Gnocchi represents a spectrum of dumpling stye dishes depending upon where you are in Italy, an unpretentious dish traditionally considered part of the pasta course. Gnocchi alla Romana is perhaps less recognized than what many Italians identify with, that being the more well know Potato Gnocchi. Historically, the word gnocchi is said to be derived from the word nocchi meaning a knot in a piece of wood or nocca meaning nuckle, I suppose that gnocchi in some way resembled both of those. The origins of the dish are most likely Middle Eastern and can be traced as far back to the Roman period.
Gnocchi alla Romana as the name implies hails from the Lazio region, with Rome being the capital. These flat discs of polenta or semolina, bathed with butter and baked with a topping of cheese are the essence of comfort food on a cold winter’s night.
Ideal for either entertaining a crowd or an intimate dinner with someone special, Gnocchi alla Romana can be prepared ahead and baked at the last moment. The dish is straightforward and honestly requires little skill. As with anything, simplicity and the highest quality ingredients are the hallmarks here.
Assemble all of you ingredients and equipment before you get started.
A bit a attention to the stirring will result in a smooth consistency, which is essential.
This is the ideal make ahead dish for Giorno di San Valentino along with a tossed salad, bottle of Prosecco or Trento DOC and something decadent to finish off the meal.
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- 1 quart of organic whole milk
- Freshly grated nutmeg, quanta basta
- 1⅓ cup of either fine semolina or fine polenta
- 2 large organic egg yolks
- 6 Tbs. unsalted butter
- ¾ to 1 cup of freshly grated Parmigiano
- Pinch of sea salt
- Butter a rimmed baking pan and set aside.
- Heat the milk in a medium size sauce pan along with 4 tablespoons of the butter, the grated nutmeg, and a nice pinch of sea salt; bring this to a low simmer
- Add the semolina or polenta in a slow stream, stirring the entire time to avoid any lumps. Continue to stir over medium low heat with a heat proof spatula or wooden spoon for about 10 minutes or until the mixture comes away from the sides of the pan.
- Transfer the cooked mixture to a glass or ceramic mixing bowl and add the egg yolks on at a time, followed by ½ cup of the grated Parmigiano - your mixture should be smooth and lump free.
- Spread the mixture onto the buttered pan and smooth using a spatula or damp fingertips to about ½ inch thick. Allow to completely cool and solidify, depending on the room temperature this is generally between 1 and 2 hours.
- Butter a glass or ceramic baking dish. Preheat the oven to 400º.
- Cut the cold semolina/polenta mixture using a 2 inch round cutter or glass. Cut the discs as close together as possible to avoid waste. Place the discs in the butter baking dish, slightly overlapping one another until you are finished. The scraps can be placed in a smaller baking dish and are perfectly wonderful.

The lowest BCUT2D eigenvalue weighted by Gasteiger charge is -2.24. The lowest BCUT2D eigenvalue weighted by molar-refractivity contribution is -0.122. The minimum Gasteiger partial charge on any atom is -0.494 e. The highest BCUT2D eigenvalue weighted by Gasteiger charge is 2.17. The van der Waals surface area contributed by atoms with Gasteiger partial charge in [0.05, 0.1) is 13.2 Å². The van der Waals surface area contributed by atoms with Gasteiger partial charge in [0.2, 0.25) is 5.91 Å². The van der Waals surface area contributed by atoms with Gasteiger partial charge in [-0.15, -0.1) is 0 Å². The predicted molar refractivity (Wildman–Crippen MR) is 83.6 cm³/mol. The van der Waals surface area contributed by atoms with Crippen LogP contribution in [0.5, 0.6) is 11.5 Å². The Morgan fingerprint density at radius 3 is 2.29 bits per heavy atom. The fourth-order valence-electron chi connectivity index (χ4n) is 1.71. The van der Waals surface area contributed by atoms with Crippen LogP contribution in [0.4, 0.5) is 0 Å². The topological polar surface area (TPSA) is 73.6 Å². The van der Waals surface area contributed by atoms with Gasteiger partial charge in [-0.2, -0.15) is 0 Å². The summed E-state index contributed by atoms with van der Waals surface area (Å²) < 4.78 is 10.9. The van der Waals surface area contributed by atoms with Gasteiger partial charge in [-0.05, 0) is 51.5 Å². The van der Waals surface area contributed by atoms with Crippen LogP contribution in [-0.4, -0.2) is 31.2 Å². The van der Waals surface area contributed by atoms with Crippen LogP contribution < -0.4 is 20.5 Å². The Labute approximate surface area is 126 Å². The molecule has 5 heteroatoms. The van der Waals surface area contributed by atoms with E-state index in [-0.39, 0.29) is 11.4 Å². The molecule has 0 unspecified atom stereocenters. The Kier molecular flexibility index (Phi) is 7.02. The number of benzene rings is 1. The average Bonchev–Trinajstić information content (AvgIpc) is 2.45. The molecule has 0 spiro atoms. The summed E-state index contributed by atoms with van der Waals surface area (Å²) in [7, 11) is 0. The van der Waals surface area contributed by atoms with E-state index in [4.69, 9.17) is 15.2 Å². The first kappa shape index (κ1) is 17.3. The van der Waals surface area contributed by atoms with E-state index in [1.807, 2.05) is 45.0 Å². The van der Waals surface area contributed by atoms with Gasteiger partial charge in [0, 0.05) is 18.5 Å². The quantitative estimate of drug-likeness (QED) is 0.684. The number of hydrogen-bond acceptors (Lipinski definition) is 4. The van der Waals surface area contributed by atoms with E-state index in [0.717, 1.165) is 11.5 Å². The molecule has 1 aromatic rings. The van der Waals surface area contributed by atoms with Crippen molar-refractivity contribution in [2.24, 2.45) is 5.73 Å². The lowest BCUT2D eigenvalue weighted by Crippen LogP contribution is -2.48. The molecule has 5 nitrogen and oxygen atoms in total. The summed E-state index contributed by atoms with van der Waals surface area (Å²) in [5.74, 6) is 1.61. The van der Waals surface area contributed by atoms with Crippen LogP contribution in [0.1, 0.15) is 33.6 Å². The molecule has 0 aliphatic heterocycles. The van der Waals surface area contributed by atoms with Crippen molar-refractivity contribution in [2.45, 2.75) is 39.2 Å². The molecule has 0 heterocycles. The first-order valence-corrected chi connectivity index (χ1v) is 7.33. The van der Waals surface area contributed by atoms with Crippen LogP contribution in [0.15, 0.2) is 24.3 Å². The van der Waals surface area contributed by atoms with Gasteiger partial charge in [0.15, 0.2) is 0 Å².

- Dot the gnocchi with the remaining 2 tablespoons of butter and top with Parmigiano. The dish may be covered and refrigerated to use the next day or even frozen at this point.
- Place the baking dish into the preheated oven and bake until the top becomes crisp and the melted butter sizzles - about 15 minutes. Serve immediately.
Maria from She Loves Biscotti says
What a wonderful post Paula! The step by step photos are perfect! I agree, the perfect meal for Valentine’s Day.
This is absolutely one of my favourite dishes… but then again, I just love cornmeal!
Cornmeal in any form – polenta, zaletti, cakes is heaven. Such a satisfying do – ahead dish for a crowd. The butter, milk and cheese don’t hurt….
It’s been too long since I’ve whipped this up. It’s true comfort food, just the thing you yearn for on a cold winter’s eve.
I’m on the same page Frank, I often forget about this comforting dish but when I do make it I realize how wonderful it is.
Thanks for reminding me about this wonderful meal. I’ve only made them once but now I will try them again soon-a great dish for a wintry evening.
So comforting during these rainy months here Janie. A nice salad and some wine, you are all set. Thanks for stopping by…
Jeff the Chef says
Wow, these style of gnocchi look fantastic!
Thank you so much Jeff, give them a try and thanks for commenting!
Roz | La Bella Vita Cucina says
I have had gnocchi on my mind for some time now and am so delighted to read your post on gnocchi alla romana! Perfect timing for some wonderful comfort food to warm the soul during mid-winter cold days and nights. What a delicious recipe that I am so happy that you shared!
Grazie Roz I am so glad you were pleased by the post. Absolutely stick to you ribs food for these chilly evenings. Thank you for stopping by to comment…
Ciao Chow Linda says
I absolutely adore these and every time I make them, they are a big hit. I don’t know why I haven’t yet made them this winter, but now they are on my radar. Yours look so delicious.
People really do enjoy these buttery discs and what an easy way to entertain. I am glad that my post brought them back to mind.